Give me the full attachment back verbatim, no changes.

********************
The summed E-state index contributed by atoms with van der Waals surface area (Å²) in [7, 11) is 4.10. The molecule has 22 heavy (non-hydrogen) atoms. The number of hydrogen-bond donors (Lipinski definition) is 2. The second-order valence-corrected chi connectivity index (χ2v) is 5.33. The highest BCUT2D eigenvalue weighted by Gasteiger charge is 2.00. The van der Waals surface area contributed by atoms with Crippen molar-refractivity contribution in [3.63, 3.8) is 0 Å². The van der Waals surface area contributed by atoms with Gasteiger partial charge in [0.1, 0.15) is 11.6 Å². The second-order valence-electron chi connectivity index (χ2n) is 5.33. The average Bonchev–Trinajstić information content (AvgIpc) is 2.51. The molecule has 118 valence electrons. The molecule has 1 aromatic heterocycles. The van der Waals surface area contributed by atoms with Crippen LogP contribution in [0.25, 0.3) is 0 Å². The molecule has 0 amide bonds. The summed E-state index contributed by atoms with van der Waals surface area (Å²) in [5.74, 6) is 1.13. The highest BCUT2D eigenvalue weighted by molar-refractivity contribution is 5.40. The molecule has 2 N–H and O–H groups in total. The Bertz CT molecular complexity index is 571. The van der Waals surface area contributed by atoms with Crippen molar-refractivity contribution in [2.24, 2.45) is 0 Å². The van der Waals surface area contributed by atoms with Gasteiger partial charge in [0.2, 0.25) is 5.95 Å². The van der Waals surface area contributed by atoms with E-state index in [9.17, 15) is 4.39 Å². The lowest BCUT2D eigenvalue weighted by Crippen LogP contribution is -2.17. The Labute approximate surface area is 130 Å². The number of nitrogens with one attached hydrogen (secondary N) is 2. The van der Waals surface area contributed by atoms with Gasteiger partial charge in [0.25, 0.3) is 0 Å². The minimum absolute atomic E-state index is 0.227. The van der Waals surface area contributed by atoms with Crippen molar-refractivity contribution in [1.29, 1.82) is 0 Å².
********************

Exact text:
The summed E-state index contributed by atoms with van der Waals surface area (Å²) in [7, 11) is 4.10. The molecule has 22 heavy (non-hydrogen) atoms. The number of hydrogen-bond donors (Lipinski definition) is 2. The second-order valence-corrected chi connectivity index (χ2v) is 5.33. The highest BCUT2D eigenvalue weighted by Gasteiger charge is 2.00. The van der Waals surface area contributed by atoms with Crippen molar-refractivity contribution in [3.63, 3.8) is 0 Å². The van der Waals surface area contributed by atoms with Gasteiger partial charge in [0.1, 0.15) is 11.6 Å². The second-order valence-electron chi connectivity index (χ2n) is 5.33. The average Bonchev–Trinajstić information content (AvgIpc) is 2.51. The molecule has 118 valence electrons. The molecule has 1 aromatic heterocycles. The van der Waals surface area contributed by atoms with Crippen LogP contribution in [0.25, 0.3) is 0 Å². The molecule has 0 amide bonds. The summed E-state index contributed by atoms with van der Waals surface area (Å²) in [5.74, 6) is 1.13. The highest BCUT2D eigenvalue weighted by molar-refractivity contribution is 5.40. The molecule has 2 N–H and O–H groups in total. The Bertz CT molecular complexity index is 571. The van der Waals surface area contributed by atoms with Crippen molar-refractivity contribution in [2.24, 2.45) is 0 Å². The van der Waals surface area contributed by atoms with Gasteiger partial charge in [0.2, 0.25) is 5.95 Å². The van der Waals surface area contributed by atoms with E-state index in [9.17, 15) is 4.39 Å². The lowest BCUT2D eigenvalue weighted by Crippen LogP contribution is -2.17. The Labute approximate surface area is 130 Å². The number of nitrogens with one attached hydrogen (secondary N) is 2. The van der Waals surface area contributed by atoms with Gasteiger partial charge in [0.25, 0.3) is 0 Å². The minimum absolute atomic E-state index is 0.227. The van der Waals surface area contributed by atoms with Crippen molar-refractivity contribution in [1.29, 1.82) is 0 Å².